Αἴσωπος οὖν τὸν μῦθον εἶπε δηλώσαςἐλεεινὸς <ὅσ>τις εἰς γυναῖκας ἐμπίπτει·ὥσπερ θάλασσα <προσ>γελῶσ' ἀποπνιγει.
Aesop told this fable in order to show how pitiable a man is who falls into the hands of women. Women are like the sea; which smiles and lures men on to its sparkling surface, then snuffs them out.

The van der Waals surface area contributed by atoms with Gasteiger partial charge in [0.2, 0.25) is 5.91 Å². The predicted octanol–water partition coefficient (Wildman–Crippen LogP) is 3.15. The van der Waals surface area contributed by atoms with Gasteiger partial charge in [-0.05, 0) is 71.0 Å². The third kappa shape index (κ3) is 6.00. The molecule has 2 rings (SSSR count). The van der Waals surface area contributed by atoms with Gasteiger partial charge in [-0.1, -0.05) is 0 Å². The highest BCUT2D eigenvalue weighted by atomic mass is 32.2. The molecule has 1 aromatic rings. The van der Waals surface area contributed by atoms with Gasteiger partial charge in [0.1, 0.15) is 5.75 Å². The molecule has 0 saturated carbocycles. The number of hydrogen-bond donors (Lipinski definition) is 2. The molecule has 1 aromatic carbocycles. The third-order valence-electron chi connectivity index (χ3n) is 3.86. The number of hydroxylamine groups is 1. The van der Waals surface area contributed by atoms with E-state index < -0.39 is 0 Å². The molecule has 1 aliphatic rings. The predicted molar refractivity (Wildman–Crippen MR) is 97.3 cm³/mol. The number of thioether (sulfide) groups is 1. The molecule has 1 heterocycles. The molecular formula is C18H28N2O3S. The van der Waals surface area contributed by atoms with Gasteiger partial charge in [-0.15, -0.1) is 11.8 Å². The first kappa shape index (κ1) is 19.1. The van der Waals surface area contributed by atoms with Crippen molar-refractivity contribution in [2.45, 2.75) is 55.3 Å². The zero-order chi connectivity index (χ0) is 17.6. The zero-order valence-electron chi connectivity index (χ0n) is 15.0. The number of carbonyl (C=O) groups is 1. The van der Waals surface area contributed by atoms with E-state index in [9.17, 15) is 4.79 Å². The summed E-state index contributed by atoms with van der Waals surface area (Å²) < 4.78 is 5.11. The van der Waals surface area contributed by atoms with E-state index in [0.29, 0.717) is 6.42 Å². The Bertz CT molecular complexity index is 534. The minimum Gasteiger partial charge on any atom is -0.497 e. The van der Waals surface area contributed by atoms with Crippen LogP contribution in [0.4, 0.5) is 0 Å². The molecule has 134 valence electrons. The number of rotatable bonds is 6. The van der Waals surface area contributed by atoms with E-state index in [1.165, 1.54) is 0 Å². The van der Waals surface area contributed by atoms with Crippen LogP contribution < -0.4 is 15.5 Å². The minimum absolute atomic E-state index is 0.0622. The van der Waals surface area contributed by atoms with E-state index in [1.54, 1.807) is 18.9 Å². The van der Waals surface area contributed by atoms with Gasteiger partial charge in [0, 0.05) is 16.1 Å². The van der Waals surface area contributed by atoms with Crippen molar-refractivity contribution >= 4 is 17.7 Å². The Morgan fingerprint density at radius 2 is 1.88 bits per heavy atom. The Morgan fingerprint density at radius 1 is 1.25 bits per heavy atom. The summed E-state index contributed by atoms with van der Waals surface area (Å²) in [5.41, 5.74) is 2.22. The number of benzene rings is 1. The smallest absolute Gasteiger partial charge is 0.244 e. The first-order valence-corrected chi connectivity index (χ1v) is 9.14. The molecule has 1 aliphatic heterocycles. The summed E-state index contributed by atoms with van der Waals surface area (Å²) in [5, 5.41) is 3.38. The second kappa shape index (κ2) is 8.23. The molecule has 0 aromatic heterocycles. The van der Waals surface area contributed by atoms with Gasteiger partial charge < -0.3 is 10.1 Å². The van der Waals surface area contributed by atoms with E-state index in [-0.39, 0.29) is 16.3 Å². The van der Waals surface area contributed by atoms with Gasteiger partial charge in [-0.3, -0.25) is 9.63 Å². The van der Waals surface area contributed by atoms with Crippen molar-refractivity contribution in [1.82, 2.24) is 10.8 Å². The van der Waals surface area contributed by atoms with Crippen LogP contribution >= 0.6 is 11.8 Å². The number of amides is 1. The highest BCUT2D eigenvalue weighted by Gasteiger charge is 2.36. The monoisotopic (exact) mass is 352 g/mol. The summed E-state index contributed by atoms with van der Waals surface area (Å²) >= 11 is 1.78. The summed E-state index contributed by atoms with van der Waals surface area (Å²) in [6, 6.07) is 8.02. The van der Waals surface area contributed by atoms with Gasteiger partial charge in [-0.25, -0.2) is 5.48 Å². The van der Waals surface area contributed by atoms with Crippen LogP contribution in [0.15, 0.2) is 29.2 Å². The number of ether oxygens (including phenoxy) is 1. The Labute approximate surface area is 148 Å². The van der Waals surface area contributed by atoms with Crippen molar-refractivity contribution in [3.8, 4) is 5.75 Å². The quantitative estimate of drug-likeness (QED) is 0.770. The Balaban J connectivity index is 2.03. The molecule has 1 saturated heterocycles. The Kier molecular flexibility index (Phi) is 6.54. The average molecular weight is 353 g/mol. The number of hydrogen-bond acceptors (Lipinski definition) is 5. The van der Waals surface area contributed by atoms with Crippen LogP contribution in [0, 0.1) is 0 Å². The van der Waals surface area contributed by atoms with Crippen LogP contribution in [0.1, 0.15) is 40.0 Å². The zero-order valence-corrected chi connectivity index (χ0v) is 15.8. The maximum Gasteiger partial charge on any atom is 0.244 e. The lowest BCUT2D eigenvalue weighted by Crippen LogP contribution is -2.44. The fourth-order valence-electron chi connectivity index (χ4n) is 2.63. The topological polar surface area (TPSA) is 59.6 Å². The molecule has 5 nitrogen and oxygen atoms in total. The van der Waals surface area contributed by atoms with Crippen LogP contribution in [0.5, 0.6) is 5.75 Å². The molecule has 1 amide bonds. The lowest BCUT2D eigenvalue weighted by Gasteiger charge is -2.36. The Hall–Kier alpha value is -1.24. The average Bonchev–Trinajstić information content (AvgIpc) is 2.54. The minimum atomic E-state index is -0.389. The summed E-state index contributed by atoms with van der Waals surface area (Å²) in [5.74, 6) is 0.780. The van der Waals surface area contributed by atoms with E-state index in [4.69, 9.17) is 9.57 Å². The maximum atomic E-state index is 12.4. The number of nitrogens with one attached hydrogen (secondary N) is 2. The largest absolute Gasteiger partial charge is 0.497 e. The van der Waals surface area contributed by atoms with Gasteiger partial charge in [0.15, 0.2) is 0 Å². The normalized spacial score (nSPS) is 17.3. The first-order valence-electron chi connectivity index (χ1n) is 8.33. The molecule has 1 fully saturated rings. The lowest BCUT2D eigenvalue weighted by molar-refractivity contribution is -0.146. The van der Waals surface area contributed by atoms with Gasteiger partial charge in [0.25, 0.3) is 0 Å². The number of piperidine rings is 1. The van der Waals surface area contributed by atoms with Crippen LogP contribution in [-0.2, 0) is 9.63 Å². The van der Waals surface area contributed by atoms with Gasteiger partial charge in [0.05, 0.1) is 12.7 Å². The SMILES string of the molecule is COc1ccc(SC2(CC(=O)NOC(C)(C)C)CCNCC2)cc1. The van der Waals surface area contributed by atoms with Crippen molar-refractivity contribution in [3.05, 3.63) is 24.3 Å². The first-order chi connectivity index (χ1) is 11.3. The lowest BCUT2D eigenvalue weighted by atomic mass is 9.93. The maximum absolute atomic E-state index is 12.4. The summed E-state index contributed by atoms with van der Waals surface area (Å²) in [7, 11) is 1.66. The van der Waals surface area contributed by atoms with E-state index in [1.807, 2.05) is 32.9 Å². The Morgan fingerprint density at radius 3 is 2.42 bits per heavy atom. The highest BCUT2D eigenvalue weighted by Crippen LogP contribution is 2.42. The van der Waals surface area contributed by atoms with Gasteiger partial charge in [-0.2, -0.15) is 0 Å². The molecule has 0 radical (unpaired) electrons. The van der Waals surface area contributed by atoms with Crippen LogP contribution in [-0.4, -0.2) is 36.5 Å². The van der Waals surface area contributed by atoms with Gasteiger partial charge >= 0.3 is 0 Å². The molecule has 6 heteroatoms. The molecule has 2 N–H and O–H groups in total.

Babrius (unknown date, ?not later than AD 200), fable 22, lines 13-15. The lines are considered spurious by most editors -- a later epimythium added to give a 'moral' to the fable. Translation by B. E. Perry in Babrius and Phaedrus (Loeb Classical Library. Harvard University Press: 1965), p.35. For other versions of the fable it accompanies -- The Middle-Aged Man With Two Mistresses -- see here.